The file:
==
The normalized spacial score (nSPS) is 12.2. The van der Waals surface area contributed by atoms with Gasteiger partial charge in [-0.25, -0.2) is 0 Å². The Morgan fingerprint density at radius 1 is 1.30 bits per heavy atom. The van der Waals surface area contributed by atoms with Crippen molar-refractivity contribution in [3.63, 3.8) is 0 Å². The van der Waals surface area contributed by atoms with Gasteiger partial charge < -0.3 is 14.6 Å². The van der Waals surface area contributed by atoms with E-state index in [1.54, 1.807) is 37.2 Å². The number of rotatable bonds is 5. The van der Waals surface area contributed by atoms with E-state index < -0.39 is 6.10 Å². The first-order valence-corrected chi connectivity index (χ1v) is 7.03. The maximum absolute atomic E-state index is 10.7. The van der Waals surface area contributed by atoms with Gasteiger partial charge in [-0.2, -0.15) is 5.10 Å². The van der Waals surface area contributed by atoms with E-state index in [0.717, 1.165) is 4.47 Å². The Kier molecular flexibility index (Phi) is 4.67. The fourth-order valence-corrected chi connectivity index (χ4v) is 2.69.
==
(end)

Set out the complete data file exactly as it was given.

The normalized spacial score (nSPS) is 12.2. The van der Waals surface area contributed by atoms with Gasteiger partial charge in [-0.25, -0.2) is 0 Å². The Morgan fingerprint density at radius 1 is 1.30 bits per heavy atom. The van der Waals surface area contributed by atoms with Crippen molar-refractivity contribution in [3.63, 3.8) is 0 Å². The van der Waals surface area contributed by atoms with Gasteiger partial charge < -0.3 is 14.6 Å². The van der Waals surface area contributed by atoms with E-state index in [1.54, 1.807) is 37.2 Å². The number of rotatable bonds is 5. The van der Waals surface area contributed by atoms with E-state index < -0.39 is 6.10 Å². The first-order valence-corrected chi connectivity index (χ1v) is 7.03. The maximum absolute atomic E-state index is 10.7. The van der Waals surface area contributed by atoms with Gasteiger partial charge in [-0.2, -0.15) is 5.10 Å². The van der Waals surface area contributed by atoms with E-state index in [0.717, 1.165) is 4.47 Å². The Kier molecular flexibility index (Phi) is 4.67. The fourth-order valence-corrected chi connectivity index (χ4v) is 2.69.